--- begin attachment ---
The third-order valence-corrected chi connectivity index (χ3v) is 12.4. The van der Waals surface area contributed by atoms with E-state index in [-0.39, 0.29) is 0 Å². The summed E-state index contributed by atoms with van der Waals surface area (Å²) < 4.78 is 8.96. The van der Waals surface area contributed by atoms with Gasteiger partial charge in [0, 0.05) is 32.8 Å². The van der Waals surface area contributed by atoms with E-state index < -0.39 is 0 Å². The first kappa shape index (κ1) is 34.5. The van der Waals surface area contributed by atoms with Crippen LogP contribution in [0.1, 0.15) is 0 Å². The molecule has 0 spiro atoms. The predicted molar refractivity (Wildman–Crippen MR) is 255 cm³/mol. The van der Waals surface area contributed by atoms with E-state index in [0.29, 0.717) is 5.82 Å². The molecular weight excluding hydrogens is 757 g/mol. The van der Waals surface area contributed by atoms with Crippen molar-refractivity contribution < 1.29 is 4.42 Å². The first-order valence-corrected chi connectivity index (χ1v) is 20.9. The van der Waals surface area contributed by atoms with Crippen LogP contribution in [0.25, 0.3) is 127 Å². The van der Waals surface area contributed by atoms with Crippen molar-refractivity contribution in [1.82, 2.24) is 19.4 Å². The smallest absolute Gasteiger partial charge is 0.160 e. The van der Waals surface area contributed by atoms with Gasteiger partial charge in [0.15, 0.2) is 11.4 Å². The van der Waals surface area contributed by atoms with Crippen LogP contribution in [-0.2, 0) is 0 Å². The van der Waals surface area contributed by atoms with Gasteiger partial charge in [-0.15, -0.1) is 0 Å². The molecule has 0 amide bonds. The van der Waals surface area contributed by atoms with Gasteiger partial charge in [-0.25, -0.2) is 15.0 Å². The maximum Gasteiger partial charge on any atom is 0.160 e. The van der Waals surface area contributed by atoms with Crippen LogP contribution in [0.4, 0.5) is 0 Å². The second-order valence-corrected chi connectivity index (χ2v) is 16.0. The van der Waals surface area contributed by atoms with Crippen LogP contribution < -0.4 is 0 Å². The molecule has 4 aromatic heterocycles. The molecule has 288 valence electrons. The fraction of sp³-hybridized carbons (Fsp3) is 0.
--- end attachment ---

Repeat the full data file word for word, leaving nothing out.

The third-order valence-corrected chi connectivity index (χ3v) is 12.4. The van der Waals surface area contributed by atoms with E-state index in [-0.39, 0.29) is 0 Å². The summed E-state index contributed by atoms with van der Waals surface area (Å²) < 4.78 is 8.96. The van der Waals surface area contributed by atoms with Gasteiger partial charge in [0, 0.05) is 32.8 Å². The van der Waals surface area contributed by atoms with E-state index < -0.39 is 0 Å². The first kappa shape index (κ1) is 34.5. The van der Waals surface area contributed by atoms with Crippen LogP contribution in [0.1, 0.15) is 0 Å². The molecule has 0 spiro atoms. The predicted molar refractivity (Wildman–Crippen MR) is 255 cm³/mol. The van der Waals surface area contributed by atoms with E-state index in [0.29, 0.717) is 5.82 Å². The molecular weight excluding hydrogens is 757 g/mol. The van der Waals surface area contributed by atoms with Crippen molar-refractivity contribution < 1.29 is 4.42 Å². The first-order valence-corrected chi connectivity index (χ1v) is 20.9. The van der Waals surface area contributed by atoms with Crippen LogP contribution in [0.25, 0.3) is 127 Å². The van der Waals surface area contributed by atoms with Crippen molar-refractivity contribution in [1.82, 2.24) is 19.4 Å². The smallest absolute Gasteiger partial charge is 0.160 e. The van der Waals surface area contributed by atoms with Gasteiger partial charge in [0.15, 0.2) is 11.4 Å². The van der Waals surface area contributed by atoms with Crippen LogP contribution in [-0.2, 0) is 0 Å². The van der Waals surface area contributed by atoms with Gasteiger partial charge in [-0.15, -0.1) is 0 Å². The molecule has 0 amide bonds. The van der Waals surface area contributed by atoms with Gasteiger partial charge in [-0.25, -0.2) is 15.0 Å². The maximum Gasteiger partial charge on any atom is 0.160 e. The van der Waals surface area contributed by atoms with Crippen LogP contribution in [0.4, 0.5) is 0 Å². The second-order valence-corrected chi connectivity index (χ2v) is 16.0. The van der Waals surface area contributed by atoms with Crippen LogP contribution < -0.4 is 0 Å². The molecule has 4 aromatic heterocycles. The molecule has 288 valence electrons. The fraction of sp³-hybridized carbons (Fsp3) is 0.